Crowdfunding Answers: Public Support for Closing Unidentified Remains Cases

According to NAMUS, 4,400 unidentified bodies are recovered each year. A number of non-profit organizations and companies are working to provide names to these John and Jane Does. Using genetic genealogy has shown promise in providing these identities, but with resources limited, many have asked the public to help fund testing in the cases.



The DNA Doe Project  is a non-profit group that works with law enforcement agencies, coroners, and medical examiners nationwide to identify John and Jane Does. To cover the cost of DNA testing, DDP raises money through their crowdfunding program, the DDP Fund. Listing their pending and active cases on their website, donors are able to choose which cases to support and are also able to donate to a general fund. In May of 2018, DDP announced its first successful DNA identification of a DDP Fund program recipient with the Lyle Stevik case.


“Lyle Stevik” was the alias that the John Doe had used when checking into a motel in Amanda Park, Washington in 2001. A couple of days later, he committed suicide, leaving no hint as to his actual identity. Due to the high social media profile of Lyle’s case, DDP decided this would be a good test for their DDP Fund program. Within 12 hours, enough had been raised to cover the expense of DNA analysis for the case. Once analysis was complete, 20 volunteers spent hundreds of hours pouring through genealogical records and building family trees to provide Lyle’s family with closure.


The Anthropology Club at Southeast Missouri State University has found success in partnering with Othram, a Texas-based genomics company, and Redgrave Research to provide names to unidentified remains. In April 2020, Dr. Jennifer Bengtson, associate professor of anthropology, and her students began the work of identifying remains found in a field near Charleston, Missouri in 1979 that had been turned over to the university. With funds raised through the Southeast Missouri University Foundation, the team was able to use advanced DNA sequencing and genetic genealogy techniques to identify the man as Harry. Harry was in his mid-30s when he drowned in the Mississippi River. Though his death was known to his family and the authorities, his body was never recovered.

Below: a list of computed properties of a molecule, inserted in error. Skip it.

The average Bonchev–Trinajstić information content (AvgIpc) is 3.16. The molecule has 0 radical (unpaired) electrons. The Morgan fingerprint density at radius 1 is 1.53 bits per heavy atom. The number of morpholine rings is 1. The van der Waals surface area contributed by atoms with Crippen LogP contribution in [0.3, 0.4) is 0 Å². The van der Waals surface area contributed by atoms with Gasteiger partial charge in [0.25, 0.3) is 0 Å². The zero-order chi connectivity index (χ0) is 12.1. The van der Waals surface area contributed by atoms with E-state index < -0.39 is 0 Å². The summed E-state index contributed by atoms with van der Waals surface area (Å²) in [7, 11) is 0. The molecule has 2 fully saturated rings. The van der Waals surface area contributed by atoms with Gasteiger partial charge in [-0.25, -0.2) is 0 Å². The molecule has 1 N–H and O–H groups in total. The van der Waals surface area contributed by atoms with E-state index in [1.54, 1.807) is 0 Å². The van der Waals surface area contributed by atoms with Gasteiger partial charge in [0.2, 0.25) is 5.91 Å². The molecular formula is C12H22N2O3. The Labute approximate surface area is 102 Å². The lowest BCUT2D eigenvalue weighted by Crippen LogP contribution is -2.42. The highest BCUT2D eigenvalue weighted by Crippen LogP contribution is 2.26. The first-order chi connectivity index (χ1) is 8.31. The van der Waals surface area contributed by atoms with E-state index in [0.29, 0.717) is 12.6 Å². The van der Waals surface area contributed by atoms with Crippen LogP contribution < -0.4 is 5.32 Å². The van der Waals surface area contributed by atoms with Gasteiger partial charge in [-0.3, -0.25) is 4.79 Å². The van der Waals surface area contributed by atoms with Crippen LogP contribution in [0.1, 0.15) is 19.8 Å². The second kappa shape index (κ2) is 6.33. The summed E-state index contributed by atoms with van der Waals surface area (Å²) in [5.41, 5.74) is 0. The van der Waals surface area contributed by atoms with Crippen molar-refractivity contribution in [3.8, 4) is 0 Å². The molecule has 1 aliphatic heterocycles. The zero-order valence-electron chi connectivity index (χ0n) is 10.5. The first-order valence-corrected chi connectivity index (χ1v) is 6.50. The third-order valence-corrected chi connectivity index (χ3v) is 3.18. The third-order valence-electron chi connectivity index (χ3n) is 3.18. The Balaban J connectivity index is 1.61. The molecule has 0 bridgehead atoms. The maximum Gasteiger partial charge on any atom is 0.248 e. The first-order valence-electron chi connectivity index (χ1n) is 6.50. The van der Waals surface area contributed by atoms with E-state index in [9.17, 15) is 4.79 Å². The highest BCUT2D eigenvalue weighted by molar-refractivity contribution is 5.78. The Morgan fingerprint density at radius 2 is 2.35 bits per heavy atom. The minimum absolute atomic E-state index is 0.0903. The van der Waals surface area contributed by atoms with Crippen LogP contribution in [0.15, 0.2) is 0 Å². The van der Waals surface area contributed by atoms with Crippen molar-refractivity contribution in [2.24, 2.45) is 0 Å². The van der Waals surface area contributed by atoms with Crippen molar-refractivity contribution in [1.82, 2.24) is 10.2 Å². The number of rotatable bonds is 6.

Read more on how the team worked to identify Harry in the May issue of The ISHI Report.



Currently, Dr. Bengtson and her students are working on identifying a second set of remains believed to be of an older biological male of European ancestry who was recovered in 1980. Their donor wall indicates that they have received 70% of their $3,500 goal. Othram is currently partnering with law enforcement across the country to raise funds in hopes of solving additional cases, all listed on their website.


Though the amateur sleuth is nothing new, the growth of consumer DNA databases and the reach provided crowdfunding campaigns has given the public new roles in solving crime and identifying John and Jane Does.